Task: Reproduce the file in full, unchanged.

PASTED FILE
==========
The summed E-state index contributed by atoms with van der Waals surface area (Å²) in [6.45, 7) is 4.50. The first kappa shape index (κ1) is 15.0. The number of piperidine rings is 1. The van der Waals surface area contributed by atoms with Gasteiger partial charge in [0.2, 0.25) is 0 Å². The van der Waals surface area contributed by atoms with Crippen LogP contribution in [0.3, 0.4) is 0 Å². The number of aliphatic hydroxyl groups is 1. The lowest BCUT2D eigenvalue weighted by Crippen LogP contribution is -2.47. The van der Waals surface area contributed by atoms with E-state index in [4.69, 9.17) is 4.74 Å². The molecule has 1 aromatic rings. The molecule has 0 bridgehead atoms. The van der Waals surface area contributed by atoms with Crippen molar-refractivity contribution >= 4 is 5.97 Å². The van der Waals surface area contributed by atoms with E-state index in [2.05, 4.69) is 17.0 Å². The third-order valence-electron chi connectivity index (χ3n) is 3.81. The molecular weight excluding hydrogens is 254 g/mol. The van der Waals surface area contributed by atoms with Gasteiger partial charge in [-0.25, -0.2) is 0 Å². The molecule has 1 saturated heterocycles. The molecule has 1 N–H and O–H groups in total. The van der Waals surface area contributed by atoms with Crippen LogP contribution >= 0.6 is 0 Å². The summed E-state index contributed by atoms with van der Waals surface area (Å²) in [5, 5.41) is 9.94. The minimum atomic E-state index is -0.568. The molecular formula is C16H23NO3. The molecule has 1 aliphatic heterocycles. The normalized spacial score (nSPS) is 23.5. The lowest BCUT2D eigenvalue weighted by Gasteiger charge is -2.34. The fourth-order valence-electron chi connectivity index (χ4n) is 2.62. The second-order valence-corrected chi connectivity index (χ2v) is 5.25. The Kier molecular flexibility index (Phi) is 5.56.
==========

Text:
The summed E-state index contributed by atoms with van der Waals surface area (Å²) in [6.45, 7) is 4.50. The first kappa shape index (κ1) is 15.0. The number of piperidine rings is 1. The van der Waals surface area contributed by atoms with Gasteiger partial charge in [0.2, 0.25) is 0 Å². The van der Waals surface area contributed by atoms with Crippen LogP contribution in [0.3, 0.4) is 0 Å². The number of aliphatic hydroxyl groups is 1. The lowest BCUT2D eigenvalue weighted by Crippen LogP contribution is -2.47. The van der Waals surface area contributed by atoms with E-state index in [4.69, 9.17) is 4.74 Å². The molecule has 1 aromatic rings. The molecule has 0 bridgehead atoms. The van der Waals surface area contributed by atoms with Crippen molar-refractivity contribution >= 4 is 5.97 Å². The van der Waals surface area contributed by atoms with E-state index in [2.05, 4.69) is 17.0 Å². The third-order valence-electron chi connectivity index (χ3n) is 3.81. The molecular weight excluding hydrogens is 254 g/mol. The van der Waals surface area contributed by atoms with Gasteiger partial charge in [-0.25, -0.2) is 0 Å². The molecule has 1 saturated heterocycles. The molecule has 1 N–H and O–H groups in total. The van der Waals surface area contributed by atoms with Crippen LogP contribution >= 0.6 is 0 Å². The summed E-state index contributed by atoms with van der Waals surface area (Å²) in [5, 5.41) is 9.94. The minimum atomic E-state index is -0.568. The molecular formula is C16H23NO3. The molecule has 1 aliphatic heterocycles. The normalized spacial score (nSPS) is 23.5. The lowest BCUT2D eigenvalue weighted by Gasteiger charge is -2.34. The fourth-order valence-electron chi connectivity index (χ4n) is 2.62. The second-order valence-corrected chi connectivity index (χ2v) is 5.25. The Kier molecular flexibility index (Phi) is 5.56.